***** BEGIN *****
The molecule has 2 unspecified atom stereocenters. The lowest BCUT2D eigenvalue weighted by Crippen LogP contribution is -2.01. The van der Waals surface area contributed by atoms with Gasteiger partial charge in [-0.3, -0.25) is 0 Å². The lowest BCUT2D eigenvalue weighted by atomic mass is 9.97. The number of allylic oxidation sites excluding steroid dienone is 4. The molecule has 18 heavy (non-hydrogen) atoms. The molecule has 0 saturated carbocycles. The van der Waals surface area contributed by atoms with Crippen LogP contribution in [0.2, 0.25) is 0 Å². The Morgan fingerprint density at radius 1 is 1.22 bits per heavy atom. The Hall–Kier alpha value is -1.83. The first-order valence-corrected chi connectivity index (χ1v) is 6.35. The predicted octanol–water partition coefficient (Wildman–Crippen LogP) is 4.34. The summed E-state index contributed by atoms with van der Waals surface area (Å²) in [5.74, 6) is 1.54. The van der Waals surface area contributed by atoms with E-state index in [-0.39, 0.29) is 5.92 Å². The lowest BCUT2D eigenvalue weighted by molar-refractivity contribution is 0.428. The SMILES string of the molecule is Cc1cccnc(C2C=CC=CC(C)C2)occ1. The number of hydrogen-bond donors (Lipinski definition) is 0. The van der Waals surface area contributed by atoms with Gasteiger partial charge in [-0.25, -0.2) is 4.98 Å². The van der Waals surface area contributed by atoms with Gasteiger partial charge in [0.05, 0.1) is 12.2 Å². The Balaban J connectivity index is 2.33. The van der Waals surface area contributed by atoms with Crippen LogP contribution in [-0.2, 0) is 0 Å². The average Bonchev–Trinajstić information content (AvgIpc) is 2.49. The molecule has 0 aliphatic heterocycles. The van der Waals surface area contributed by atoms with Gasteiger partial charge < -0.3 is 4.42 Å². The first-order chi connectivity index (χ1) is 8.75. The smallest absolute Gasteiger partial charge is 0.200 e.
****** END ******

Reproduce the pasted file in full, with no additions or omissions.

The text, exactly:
The molecule has 2 unspecified atom stereocenters. The lowest BCUT2D eigenvalue weighted by Crippen LogP contribution is -2.01. The van der Waals surface area contributed by atoms with Gasteiger partial charge in [-0.3, -0.25) is 0 Å². The lowest BCUT2D eigenvalue weighted by atomic mass is 9.97. The number of allylic oxidation sites excluding steroid dienone is 4. The molecule has 18 heavy (non-hydrogen) atoms. The molecule has 0 saturated carbocycles. The van der Waals surface area contributed by atoms with Crippen LogP contribution in [0.2, 0.25) is 0 Å². The Morgan fingerprint density at radius 1 is 1.22 bits per heavy atom. The Hall–Kier alpha value is -1.83. The first-order valence-corrected chi connectivity index (χ1v) is 6.35. The predicted octanol–water partition coefficient (Wildman–Crippen LogP) is 4.34. The summed E-state index contributed by atoms with van der Waals surface area (Å²) in [5.74, 6) is 1.54. The van der Waals surface area contributed by atoms with E-state index in [-0.39, 0.29) is 5.92 Å². The lowest BCUT2D eigenvalue weighted by molar-refractivity contribution is 0.428. The SMILES string of the molecule is Cc1cccnc(C2C=CC=CC(C)C2)occ1. The number of hydrogen-bond donors (Lipinski definition) is 0. The van der Waals surface area contributed by atoms with Gasteiger partial charge in [-0.25, -0.2) is 4.98 Å². The van der Waals surface area contributed by atoms with Gasteiger partial charge in [0.05, 0.1) is 12.2 Å². The Balaban J connectivity index is 2.33. The van der Waals surface area contributed by atoms with Crippen LogP contribution in [-0.2, 0) is 0 Å². The average Bonchev–Trinajstić information content (AvgIpc) is 2.49. The molecule has 0 aliphatic heterocycles. The van der Waals surface area contributed by atoms with Gasteiger partial charge < -0.3 is 4.42 Å². The first-order chi connectivity index (χ1) is 8.75. The smallest absolute Gasteiger partial charge is 0.200 e.